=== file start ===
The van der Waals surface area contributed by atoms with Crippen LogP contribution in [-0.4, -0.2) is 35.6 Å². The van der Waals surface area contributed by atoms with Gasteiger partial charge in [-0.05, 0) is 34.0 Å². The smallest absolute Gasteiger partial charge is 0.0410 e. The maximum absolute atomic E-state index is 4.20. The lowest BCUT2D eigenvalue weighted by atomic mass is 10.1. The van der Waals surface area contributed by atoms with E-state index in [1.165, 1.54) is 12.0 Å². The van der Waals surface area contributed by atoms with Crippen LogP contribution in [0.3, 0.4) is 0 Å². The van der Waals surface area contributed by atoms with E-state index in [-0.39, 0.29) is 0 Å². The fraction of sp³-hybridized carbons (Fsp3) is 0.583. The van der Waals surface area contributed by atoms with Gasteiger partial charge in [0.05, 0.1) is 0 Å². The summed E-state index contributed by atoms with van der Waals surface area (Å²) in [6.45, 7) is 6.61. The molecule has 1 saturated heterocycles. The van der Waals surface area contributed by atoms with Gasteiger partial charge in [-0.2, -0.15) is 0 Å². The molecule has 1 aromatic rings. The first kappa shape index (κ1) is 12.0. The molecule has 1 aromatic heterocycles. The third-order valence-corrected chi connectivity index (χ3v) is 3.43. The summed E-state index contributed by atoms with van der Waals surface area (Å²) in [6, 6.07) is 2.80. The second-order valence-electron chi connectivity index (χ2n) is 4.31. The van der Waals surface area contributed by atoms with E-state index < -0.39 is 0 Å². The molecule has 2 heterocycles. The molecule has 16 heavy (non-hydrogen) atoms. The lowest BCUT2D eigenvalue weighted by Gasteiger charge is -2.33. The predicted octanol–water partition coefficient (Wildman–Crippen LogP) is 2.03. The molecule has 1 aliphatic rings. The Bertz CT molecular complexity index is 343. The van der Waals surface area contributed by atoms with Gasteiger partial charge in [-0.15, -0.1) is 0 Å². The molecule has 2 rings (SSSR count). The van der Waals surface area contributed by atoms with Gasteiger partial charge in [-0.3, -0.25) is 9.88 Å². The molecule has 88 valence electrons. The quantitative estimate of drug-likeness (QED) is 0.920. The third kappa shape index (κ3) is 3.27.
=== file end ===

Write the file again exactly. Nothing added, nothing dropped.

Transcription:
The van der Waals surface area contributed by atoms with Crippen LogP contribution in [-0.4, -0.2) is 35.6 Å². The van der Waals surface area contributed by atoms with Gasteiger partial charge in [-0.05, 0) is 34.0 Å². The smallest absolute Gasteiger partial charge is 0.0410 e. The maximum absolute atomic E-state index is 4.20. The lowest BCUT2D eigenvalue weighted by atomic mass is 10.1. The van der Waals surface area contributed by atoms with E-state index in [1.165, 1.54) is 12.0 Å². The van der Waals surface area contributed by atoms with Crippen LogP contribution in [0.3, 0.4) is 0 Å². The van der Waals surface area contributed by atoms with E-state index in [-0.39, 0.29) is 0 Å². The fraction of sp³-hybridized carbons (Fsp3) is 0.583. The van der Waals surface area contributed by atoms with Gasteiger partial charge in [0.05, 0.1) is 0 Å². The summed E-state index contributed by atoms with van der Waals surface area (Å²) in [6.45, 7) is 6.61. The molecule has 1 saturated heterocycles. The van der Waals surface area contributed by atoms with Gasteiger partial charge in [-0.2, -0.15) is 0 Å². The molecule has 1 aromatic rings. The first kappa shape index (κ1) is 12.0. The molecule has 1 aromatic heterocycles. The third-order valence-corrected chi connectivity index (χ3v) is 3.43. The summed E-state index contributed by atoms with van der Waals surface area (Å²) in [6, 6.07) is 2.80. The second-order valence-electron chi connectivity index (χ2n) is 4.31. The van der Waals surface area contributed by atoms with E-state index < -0.39 is 0 Å². The molecule has 2 heterocycles. The molecule has 16 heavy (non-hydrogen) atoms. The lowest BCUT2D eigenvalue weighted by Gasteiger charge is -2.33. The predicted octanol–water partition coefficient (Wildman–Crippen LogP) is 2.03. The molecule has 1 aliphatic rings. The Bertz CT molecular complexity index is 343. The van der Waals surface area contributed by atoms with Gasteiger partial charge in [-0.15, -0.1) is 0 Å². The molecule has 2 rings (SSSR count). The van der Waals surface area contributed by atoms with Gasteiger partial charge in [-0.3, -0.25) is 9.88 Å². The molecule has 88 valence electrons. The quantitative estimate of drug-likeness (QED) is 0.920. The third kappa shape index (κ3) is 3.27.